| by Heather Duncan, Esq.

We think of depositions as very private proceedings, but that may not always be the case. There are statutes addressing who can be present at a deposition (parties to the action, their officers and counsel) but there are no specific California or federal statutes that dictate who cannot attend. What this means is that unless they are specifically excluded by agreement or court order, anyone can attend a deposition.

In extreme situations, inviting outsiders to attend a deposition may be used as an intimidation device or even as a way to harass the witness. For example, counsel could invite former supervisors, aggrieved family members, the media, co-workers or even former spurned lovers of the deponent. There is nothing legally wrong or inappropriate about any of these people being at the deposition.

What can you do to avoid entering into a conference room where there is the equivalent of an angry mob waiting for your client? As soon as you know of a potential problem, address the issue with opposing counsel and if a resolution cannot be reached, move for a protective order under California Code of Civil Procedure Section 2025.420, which provides:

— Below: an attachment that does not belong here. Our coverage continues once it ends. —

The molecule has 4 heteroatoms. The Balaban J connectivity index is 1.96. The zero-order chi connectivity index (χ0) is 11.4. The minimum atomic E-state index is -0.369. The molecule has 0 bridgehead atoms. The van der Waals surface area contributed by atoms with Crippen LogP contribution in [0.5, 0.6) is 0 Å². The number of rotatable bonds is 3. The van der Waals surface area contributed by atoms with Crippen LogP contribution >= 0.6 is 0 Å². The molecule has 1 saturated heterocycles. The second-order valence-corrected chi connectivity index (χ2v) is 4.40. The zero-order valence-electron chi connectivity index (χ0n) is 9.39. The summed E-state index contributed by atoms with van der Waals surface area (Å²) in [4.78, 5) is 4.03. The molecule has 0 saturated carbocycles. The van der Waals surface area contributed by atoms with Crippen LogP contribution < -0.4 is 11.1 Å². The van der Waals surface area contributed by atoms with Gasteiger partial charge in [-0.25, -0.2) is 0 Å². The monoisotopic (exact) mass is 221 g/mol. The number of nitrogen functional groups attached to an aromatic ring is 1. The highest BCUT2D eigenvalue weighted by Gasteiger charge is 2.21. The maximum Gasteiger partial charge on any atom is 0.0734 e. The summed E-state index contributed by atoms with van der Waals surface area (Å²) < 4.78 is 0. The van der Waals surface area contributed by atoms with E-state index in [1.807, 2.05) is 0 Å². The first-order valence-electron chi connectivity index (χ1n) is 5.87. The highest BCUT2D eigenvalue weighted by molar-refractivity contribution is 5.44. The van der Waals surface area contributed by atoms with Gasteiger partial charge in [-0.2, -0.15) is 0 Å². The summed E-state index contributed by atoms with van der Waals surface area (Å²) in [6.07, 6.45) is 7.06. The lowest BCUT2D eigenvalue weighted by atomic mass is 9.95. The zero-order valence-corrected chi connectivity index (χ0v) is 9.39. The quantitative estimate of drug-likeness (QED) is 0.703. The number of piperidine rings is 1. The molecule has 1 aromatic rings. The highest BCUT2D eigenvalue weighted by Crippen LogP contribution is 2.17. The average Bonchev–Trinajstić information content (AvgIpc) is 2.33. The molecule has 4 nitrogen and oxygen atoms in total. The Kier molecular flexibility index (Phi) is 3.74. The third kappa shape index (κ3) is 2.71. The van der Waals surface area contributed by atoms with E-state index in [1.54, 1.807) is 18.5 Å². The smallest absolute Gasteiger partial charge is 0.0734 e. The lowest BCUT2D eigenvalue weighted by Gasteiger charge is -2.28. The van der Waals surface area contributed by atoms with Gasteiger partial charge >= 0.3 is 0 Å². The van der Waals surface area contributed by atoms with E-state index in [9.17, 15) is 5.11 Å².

• Before, during, or after a deposition, any party, any deponent, or any other affected natural person or organization may promptly move for a protective order. . .

  • The court, for good cause shown may make any order that justice requires to protect any party, deponent or other natural person or organization from unwarranted annoyance, embarrassment, or oppressions, or undue burden and expense. The protective order may include, but is not limited to one or more of the following directions:. . .(12) That designated persons, other than the parties to the action and their officers and counsel, be excluded from attending the deposition.

In the unfortunate event that your first knowledge of the undesirable attendees is when you enter a conference room, confer with opposing counsel. If there is no remedy and you do not believe the deposition can go forward, speak with your client outside of the conference room, ask them if the audience will impact their answers and, if so, go back in the room and make your record.  Then let everyone know, preferably on the record, that the deposition is adjourned pending a motion for a protective order.

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